Gay and Lesbian Visibility in Movies and Television

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The 1990s saw surge of gay characters in both television and movies. From Ellen Degeneres and her character Ellen Morgan coming out under much scrutiny on the TV show ‘Ellen,’ to Julia Roberts and Rupert Everett comedically playing off each other in the motion picture ‘My Best Friend’s Wedding.’ Sure, gays and lesbians have been around forever, especially in Hollywood. But never has there been a time to be more out. With the popularity of shows like Will and Grace, which feature leading gay characters, as well as Dawson’s Creek and it’s supporting character of teenager Jack McPhee, we are slowly seeing gay and lesbian characters creeping into the mainstream media.
The family unit has always been a treasured and revered dynamic on television and in movies. Dating all the way back to I Love Lucy, storylines focused on the relationship between man and woman. Ozzie and Harriet introduced us to the quintessential American family—father in a suit, mother in pearls, and two exceptional children. It wasn’t until the 1970s that gay characters and lifestyles began to emerge. In 1973, An American Family, a PBS series featured one of the family’s sons revealing his homosexuality. In 1977, the television show Soap costarred Billy Crystal as an openly gay man. In the 1980s, it became trendy to feature gay and lesbian characters in ensemble casts. If you watch reruns, you can always find the token gay, that is, the really flaming homo or the butch lesbian gym teacher. The motion picture Mannequin, starring Andrew McCarthy and Kim Catrall, featured Meshach Taylor as Hollywood, an eccentric, finger-snapping homosexual. Many stereotypes such as these continued until the early nineties.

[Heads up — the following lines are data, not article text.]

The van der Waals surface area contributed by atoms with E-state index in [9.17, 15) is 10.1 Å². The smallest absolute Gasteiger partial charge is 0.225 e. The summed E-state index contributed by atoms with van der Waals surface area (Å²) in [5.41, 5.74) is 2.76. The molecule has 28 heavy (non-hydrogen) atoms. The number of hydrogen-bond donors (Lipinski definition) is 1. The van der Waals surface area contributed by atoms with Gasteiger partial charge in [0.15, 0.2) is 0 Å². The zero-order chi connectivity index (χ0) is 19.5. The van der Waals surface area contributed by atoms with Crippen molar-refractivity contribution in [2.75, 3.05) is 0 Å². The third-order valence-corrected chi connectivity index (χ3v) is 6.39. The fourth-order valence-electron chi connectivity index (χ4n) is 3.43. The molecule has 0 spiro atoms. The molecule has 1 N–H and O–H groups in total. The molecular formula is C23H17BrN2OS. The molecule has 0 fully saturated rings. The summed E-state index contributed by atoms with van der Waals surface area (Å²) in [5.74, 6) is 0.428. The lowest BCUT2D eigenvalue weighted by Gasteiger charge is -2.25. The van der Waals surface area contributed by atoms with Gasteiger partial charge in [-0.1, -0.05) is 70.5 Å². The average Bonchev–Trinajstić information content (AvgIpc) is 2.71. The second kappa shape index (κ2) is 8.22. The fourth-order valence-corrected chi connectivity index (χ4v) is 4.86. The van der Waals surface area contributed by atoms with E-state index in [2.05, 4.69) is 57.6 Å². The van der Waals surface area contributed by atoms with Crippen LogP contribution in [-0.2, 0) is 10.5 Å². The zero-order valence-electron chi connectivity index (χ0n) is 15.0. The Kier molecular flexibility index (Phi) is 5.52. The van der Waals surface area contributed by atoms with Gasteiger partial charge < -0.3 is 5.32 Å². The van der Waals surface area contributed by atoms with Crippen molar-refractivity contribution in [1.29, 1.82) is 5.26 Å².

In 1991, on LA Law, two women share the first same sex kiss on prime time television. A few years later, NBC’s hit show FRIENDS featured Ross Gellar’s ex wife as a lesbian, raining a child with her female partner. At the same time, the FOX network censored a gay same sex kiss on Melrose Place, a show known for pushing limits. Around the same time, censors and right wing groups were up in arms over a kiss shared by Roseanne and Mariel Hemmingway. In the end, that kiss was also censored.
But things were slowly evolving in the movies. Independent films had been featuring gays and lesbians as main characters, depicting real life and real relationships. Armistead Maupin’s Tales of The City revolved around a homo-hetero pairing.

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